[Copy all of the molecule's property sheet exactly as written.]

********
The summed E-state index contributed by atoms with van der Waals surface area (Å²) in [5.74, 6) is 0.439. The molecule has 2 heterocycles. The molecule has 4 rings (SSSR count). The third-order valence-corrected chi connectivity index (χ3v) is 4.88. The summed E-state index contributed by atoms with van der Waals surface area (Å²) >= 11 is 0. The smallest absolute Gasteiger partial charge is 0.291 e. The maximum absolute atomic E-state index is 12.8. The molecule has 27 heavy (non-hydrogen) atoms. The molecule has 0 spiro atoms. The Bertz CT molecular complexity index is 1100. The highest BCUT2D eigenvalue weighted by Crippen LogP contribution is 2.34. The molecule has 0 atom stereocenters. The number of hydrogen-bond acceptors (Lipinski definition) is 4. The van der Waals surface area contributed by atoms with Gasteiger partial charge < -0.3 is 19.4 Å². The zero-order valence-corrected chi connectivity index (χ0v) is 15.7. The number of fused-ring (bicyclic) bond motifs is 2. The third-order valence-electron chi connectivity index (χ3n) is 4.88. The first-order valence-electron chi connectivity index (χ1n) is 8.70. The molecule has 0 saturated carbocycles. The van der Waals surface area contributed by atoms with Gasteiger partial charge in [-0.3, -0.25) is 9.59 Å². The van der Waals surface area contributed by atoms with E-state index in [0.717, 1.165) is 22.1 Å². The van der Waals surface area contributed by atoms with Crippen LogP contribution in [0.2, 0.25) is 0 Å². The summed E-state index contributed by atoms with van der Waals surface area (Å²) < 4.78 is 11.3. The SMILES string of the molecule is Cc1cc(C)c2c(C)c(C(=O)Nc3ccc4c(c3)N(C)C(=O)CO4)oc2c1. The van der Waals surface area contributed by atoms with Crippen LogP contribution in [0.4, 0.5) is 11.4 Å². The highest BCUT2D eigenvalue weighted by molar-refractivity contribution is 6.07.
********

The summed E-state index contributed by atoms with van der Waals surface area (Å²) in [5.74, 6) is 0.439. The molecule has 2 heterocycles. The molecule has 4 rings (SSSR count). The third-order valence-corrected chi connectivity index (χ3v) is 4.88. The summed E-state index contributed by atoms with van der Waals surface area (Å²) >= 11 is 0. The smallest absolute Gasteiger partial charge is 0.291 e. The maximum absolute atomic E-state index is 12.8. The molecule has 27 heavy (non-hydrogen) atoms. The molecule has 0 spiro atoms. The Bertz CT molecular complexity index is 1100. The highest BCUT2D eigenvalue weighted by Crippen LogP contribution is 2.34. The molecule has 0 atom stereocenters. The number of hydrogen-bond acceptors (Lipinski definition) is 4. The van der Waals surface area contributed by atoms with Gasteiger partial charge < -0.3 is 19.4 Å². The zero-order valence-corrected chi connectivity index (χ0v) is 15.7. The number of fused-ring (bicyclic) bond motifs is 2. The third-order valence-electron chi connectivity index (χ3n) is 4.88. The first-order valence-electron chi connectivity index (χ1n) is 8.70. The molecule has 0 saturated carbocycles. The van der Waals surface area contributed by atoms with Gasteiger partial charge in [-0.3, -0.25) is 9.59 Å². The van der Waals surface area contributed by atoms with E-state index in [0.717, 1.165) is 22.1 Å². The van der Waals surface area contributed by atoms with Crippen LogP contribution in [0.2, 0.25) is 0 Å². The summed E-state index contributed by atoms with van der Waals surface area (Å²) < 4.78 is 11.3. The SMILES string of the molecule is Cc1cc(C)c2c(C)c(C(=O)Nc3ccc4c(c3)N(C)C(=O)CO4)oc2c1. The van der Waals surface area contributed by atoms with Crippen LogP contribution in [0.4, 0.5) is 11.4 Å². The highest BCUT2D eigenvalue weighted by molar-refractivity contribution is 6.07.